As the battle for Colorado goes to the voters Tuesday, both turnout and the presidential race are major factors in both parties' playbooks.
Republicans recaptured the Colorado House of Representatives in 2010 by one seat after 197 votes in one district swung control to the GOP. But Republicans are struggling to keep control in 2012 after legislative redistricting that could help the Democrats regain a majority in the House. Republicans currently control the state House 33-32, while Democrats control the state Senate and the governor's office.
"We feel good, but you never know until the polls close," state House Minority Leader Mark Ferrandino (D-Denver) told HuffPost.
While many have focused on the decision by the Republican-controlled House to block legislation to legalize civil unions in Colorado, both Ferrandino and state House Speaker Frank McNulty (R-Highlands Ranch) insist that jobs and the economy remain the top issue for voters as they enter into the last days of the election. Both representatives note that education issues continue to dominate as well, with McNulty identifying growth in the technology and aerospace economy as key to the state.
The battle remains close. Both McNulty and Ferrandino said that the swing-state battle between President Barack Obama and Republican presidential nominee Mitt Romney will have an impact on the race, and will likely help increase voter turnout. Ferrandino said that the Obama campaign has been mobilizing voters for his side, while McNulty said that the Romney vote is expected to help pull Republican state legislative candidates across the finish line. HuffPost Pollster estimates that Obama and Romney are in a virtual dead heat in Colorado.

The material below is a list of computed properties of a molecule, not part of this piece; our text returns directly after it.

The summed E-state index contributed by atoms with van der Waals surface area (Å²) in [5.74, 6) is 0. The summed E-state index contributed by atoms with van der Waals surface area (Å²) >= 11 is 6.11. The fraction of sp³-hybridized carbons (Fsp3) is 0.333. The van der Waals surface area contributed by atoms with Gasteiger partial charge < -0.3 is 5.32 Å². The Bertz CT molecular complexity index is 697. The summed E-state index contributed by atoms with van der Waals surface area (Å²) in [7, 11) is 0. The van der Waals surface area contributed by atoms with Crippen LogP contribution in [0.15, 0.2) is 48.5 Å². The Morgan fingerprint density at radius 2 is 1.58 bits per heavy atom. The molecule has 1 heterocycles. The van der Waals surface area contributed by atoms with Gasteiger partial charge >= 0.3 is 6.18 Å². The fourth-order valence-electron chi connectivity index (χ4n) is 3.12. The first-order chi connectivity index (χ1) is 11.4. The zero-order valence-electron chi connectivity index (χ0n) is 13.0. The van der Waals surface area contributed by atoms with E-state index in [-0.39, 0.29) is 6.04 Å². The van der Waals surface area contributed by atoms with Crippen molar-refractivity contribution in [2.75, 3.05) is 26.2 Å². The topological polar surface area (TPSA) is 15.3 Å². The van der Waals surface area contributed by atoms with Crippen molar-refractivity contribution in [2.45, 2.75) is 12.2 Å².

Ferrandino, who would be the first openly gay House speaker in Colorado history, said Democrats are poised to focus on economic development issues if they recapture the majority, working with Gov. John Hickenlooper (D) and the state Senate. At the same time, he noted that a Democratic House would continue to block GOP measures on abortion, voter identification and immigration.
McNulty pointed to the Republican majority's record of working with Democrats this year on a series of issues, including the budget and education. He said the GOP is also planning to focus on economic growth if it retains the majority this year.
"Our goal is work with our governor to improve Colorado's economic climate," McNulty said.
As McNulty promoted bipartisanship, Ferrandino painted the opposite picture.
"People are sick of the political fighting and bickering that is happening," Ferrandino said.
McNulty said that the 2012 race is notable due to the spending of outside groups on the state legislative races. While he said he understands the competitive nature of the races in the state, he expressed the concern that the precedent for outside spending to influence Colorado politics has been set.
"Once you head down that road," he said, "it is tough to turn back."